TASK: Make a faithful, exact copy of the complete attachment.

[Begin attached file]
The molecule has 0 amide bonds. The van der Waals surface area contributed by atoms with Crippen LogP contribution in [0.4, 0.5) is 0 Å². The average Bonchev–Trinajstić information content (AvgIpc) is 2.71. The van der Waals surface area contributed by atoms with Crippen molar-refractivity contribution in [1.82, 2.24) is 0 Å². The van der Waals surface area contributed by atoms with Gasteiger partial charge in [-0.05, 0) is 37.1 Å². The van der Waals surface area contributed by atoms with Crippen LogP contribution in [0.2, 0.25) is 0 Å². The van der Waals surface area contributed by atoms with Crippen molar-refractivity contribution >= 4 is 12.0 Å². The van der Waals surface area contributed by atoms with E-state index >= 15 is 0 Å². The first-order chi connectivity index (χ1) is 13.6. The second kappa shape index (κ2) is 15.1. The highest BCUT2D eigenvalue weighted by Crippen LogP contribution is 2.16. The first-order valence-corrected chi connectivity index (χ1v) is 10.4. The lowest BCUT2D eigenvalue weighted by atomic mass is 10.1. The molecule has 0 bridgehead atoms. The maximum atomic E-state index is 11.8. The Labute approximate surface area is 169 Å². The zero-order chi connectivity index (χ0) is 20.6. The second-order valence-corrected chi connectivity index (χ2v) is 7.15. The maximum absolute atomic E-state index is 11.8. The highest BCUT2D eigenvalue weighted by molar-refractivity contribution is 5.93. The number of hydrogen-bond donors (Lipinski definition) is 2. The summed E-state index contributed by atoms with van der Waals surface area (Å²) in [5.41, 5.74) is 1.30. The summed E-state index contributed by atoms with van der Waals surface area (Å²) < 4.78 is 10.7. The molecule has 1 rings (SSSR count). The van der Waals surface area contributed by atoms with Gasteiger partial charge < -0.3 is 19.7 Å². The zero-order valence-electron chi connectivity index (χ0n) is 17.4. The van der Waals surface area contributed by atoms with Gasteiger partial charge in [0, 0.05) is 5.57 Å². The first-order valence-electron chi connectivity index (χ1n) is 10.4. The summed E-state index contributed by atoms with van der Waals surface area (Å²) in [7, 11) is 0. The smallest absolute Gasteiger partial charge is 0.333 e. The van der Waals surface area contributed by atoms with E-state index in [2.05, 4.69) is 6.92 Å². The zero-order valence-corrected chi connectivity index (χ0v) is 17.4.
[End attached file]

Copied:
The molecule has 0 amide bonds. The van der Waals surface area contributed by atoms with Crippen LogP contribution in [0.4, 0.5) is 0 Å². The average Bonchev–Trinajstić information content (AvgIpc) is 2.71. The van der Waals surface area contributed by atoms with Crippen molar-refractivity contribution in [1.82, 2.24) is 0 Å². The van der Waals surface area contributed by atoms with Gasteiger partial charge in [-0.05, 0) is 37.1 Å². The van der Waals surface area contributed by atoms with Crippen LogP contribution in [0.2, 0.25) is 0 Å². The van der Waals surface area contributed by atoms with Crippen molar-refractivity contribution >= 4 is 12.0 Å². The van der Waals surface area contributed by atoms with E-state index >= 15 is 0 Å². The first-order chi connectivity index (χ1) is 13.6. The second kappa shape index (κ2) is 15.1. The highest BCUT2D eigenvalue weighted by Crippen LogP contribution is 2.16. The first-order valence-corrected chi connectivity index (χ1v) is 10.4. The lowest BCUT2D eigenvalue weighted by atomic mass is 10.1. The molecule has 0 bridgehead atoms. The maximum atomic E-state index is 11.8. The Labute approximate surface area is 169 Å². The zero-order chi connectivity index (χ0) is 20.6. The second-order valence-corrected chi connectivity index (χ2v) is 7.15. The maximum absolute atomic E-state index is 11.8. The highest BCUT2D eigenvalue weighted by molar-refractivity contribution is 5.93. The number of hydrogen-bond donors (Lipinski definition) is 2. The summed E-state index contributed by atoms with van der Waals surface area (Å²) in [5.41, 5.74) is 1.30. The summed E-state index contributed by atoms with van der Waals surface area (Å²) < 4.78 is 10.7. The molecule has 1 rings (SSSR count). The van der Waals surface area contributed by atoms with Gasteiger partial charge < -0.3 is 19.7 Å². The zero-order valence-electron chi connectivity index (χ0n) is 17.4. The van der Waals surface area contributed by atoms with Gasteiger partial charge in [0, 0.05) is 5.57 Å². The first-order valence-electron chi connectivity index (χ1n) is 10.4. The summed E-state index contributed by atoms with van der Waals surface area (Å²) in [7, 11) is 0. The smallest absolute Gasteiger partial charge is 0.333 e. The van der Waals surface area contributed by atoms with E-state index in [2.05, 4.69) is 6.92 Å². The zero-order valence-corrected chi connectivity index (χ0v) is 17.4.